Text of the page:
In the end, the reclamation initiatives had to be abandoned. The subsequent switch to killing the snails using special pesticides further damaged the natural ecosystem, with long-lasting negative consequences on the environment.
This period of radical and rapid political change also saw people with the disease treated with higher doses of the toxic drug antimony tartrate, an internationally accepted intervention of the time known to control the infection in humans. Not only was this limited in its effectiveness, but my archival research shows the high doses of this toxic substance also claimed many lives.
Fiction versus reality
At the height of the Great Leap Forward, and in the aftermath of the subsequent famine, millions of new agricultural migrants and livestock were sent to the infected regions to help with agricultural production. Many were infected by schistosomiasis, while those who had been cured of the disease were reinfected. One report I found on local problems with the campaign said people protested that: “The leadership from higher up only cares about production, not human life.”
In the meantime, famine-related swelling, gynaecological problems and child malnutrition became even more widespread in the countryside. Unable to cope with the crisis, the PRC’s rural health system literally collapsed and ever more authoritarian and centralised methods came into play.
With increasing desperation, officials saw the promised goal of schistosomiasis eradication and the rural utopia it was to help create slipping away. Yet all this was quickly erased and forgotten. As well as Mao’s poem, a 1962 feature film called A Withered Tree Meets Spring immortalised the success of the campaign. These fictions were needed at the time to confront the brutal realities of the disease and the famine, and their devastating impact on people’s health.
Impelled to catch up with Yujiang – the first place to declare eradication in 1958 – 167 counties and municipalities hurried to declare near eradication in the following months. All turned out to be false, and there was a substantial cover up, as my study shows. Today, schistosomaisis remains endemic in many of these places, although it ceased to be a problem in some due to urbanisation, the subsequent depopulation of rural regions and the modernisation of agriculture.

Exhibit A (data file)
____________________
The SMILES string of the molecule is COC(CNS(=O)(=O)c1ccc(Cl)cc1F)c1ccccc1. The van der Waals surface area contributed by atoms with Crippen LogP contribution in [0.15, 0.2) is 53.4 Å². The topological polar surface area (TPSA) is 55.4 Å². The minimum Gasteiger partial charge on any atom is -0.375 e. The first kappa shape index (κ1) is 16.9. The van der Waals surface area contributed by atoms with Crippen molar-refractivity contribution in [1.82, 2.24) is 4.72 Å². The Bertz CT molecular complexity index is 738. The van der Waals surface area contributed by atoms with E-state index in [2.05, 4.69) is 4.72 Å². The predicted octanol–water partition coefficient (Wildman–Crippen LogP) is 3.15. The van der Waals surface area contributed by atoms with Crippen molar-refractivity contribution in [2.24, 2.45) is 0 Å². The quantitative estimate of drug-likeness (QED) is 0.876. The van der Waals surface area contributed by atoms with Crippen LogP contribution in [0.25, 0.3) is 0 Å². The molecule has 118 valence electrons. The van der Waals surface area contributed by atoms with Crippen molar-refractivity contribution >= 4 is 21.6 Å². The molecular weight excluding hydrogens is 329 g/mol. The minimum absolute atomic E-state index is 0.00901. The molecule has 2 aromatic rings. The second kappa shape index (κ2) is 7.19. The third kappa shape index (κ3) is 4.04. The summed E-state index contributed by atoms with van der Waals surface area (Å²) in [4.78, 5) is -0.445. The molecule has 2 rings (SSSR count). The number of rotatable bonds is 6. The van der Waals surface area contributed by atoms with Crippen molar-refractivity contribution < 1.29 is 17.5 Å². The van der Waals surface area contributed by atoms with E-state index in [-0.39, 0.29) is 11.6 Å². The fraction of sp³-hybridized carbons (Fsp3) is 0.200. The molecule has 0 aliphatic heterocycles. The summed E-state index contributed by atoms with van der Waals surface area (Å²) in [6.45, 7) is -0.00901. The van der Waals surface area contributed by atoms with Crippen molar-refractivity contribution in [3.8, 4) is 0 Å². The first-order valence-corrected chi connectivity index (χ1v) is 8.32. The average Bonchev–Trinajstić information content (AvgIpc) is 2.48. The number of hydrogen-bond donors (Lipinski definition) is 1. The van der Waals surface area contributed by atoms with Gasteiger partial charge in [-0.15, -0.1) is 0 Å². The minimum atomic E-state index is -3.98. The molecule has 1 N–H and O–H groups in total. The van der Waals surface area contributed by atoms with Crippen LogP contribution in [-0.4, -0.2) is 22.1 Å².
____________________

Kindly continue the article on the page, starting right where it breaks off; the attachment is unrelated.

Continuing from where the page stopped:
China’s official narrative remains that the disease was eradicated but has returned – something it blames on political opponents who sabotaged the campaign. The latest official data shows 54,454 infections in 2016, with 69.4 million people at risk. In 2017, China’s National Health Commission issued new guidance which set the goal to control – not eradicate – the disease by 2020.
Uses of propaganda
In post-Mao China, mass media propaganda about the state’s success in improving people’s health concealed the reality of poor and mismanaged healthcare. In 2020, the same propaganda message has been used during the COVID-19 epidemic too.
In her seminal study on totalitarianism, the philosopher Hannah Arendt wrote that: “What convinces masses are not facts, and not even invented facts, but only the consistency of the system of which they are presumably part.”
China’s decision to air the documentary in April was a calculated one. By identifying with the victory narrative of the Maoist anti-schistosomiasis campaign, the otherwise hapless and frightened people in a totalitarian state could at least feel proud for being a member of a heroic nation that they believed was the first and only country to have eradicated schistosomiasis. By placing the struggle against COVID-19 within a victory narrative of improving health, the Chinese government continues to create a false sense of security and cohesion – one they require to ensure the stability needed to remain in power.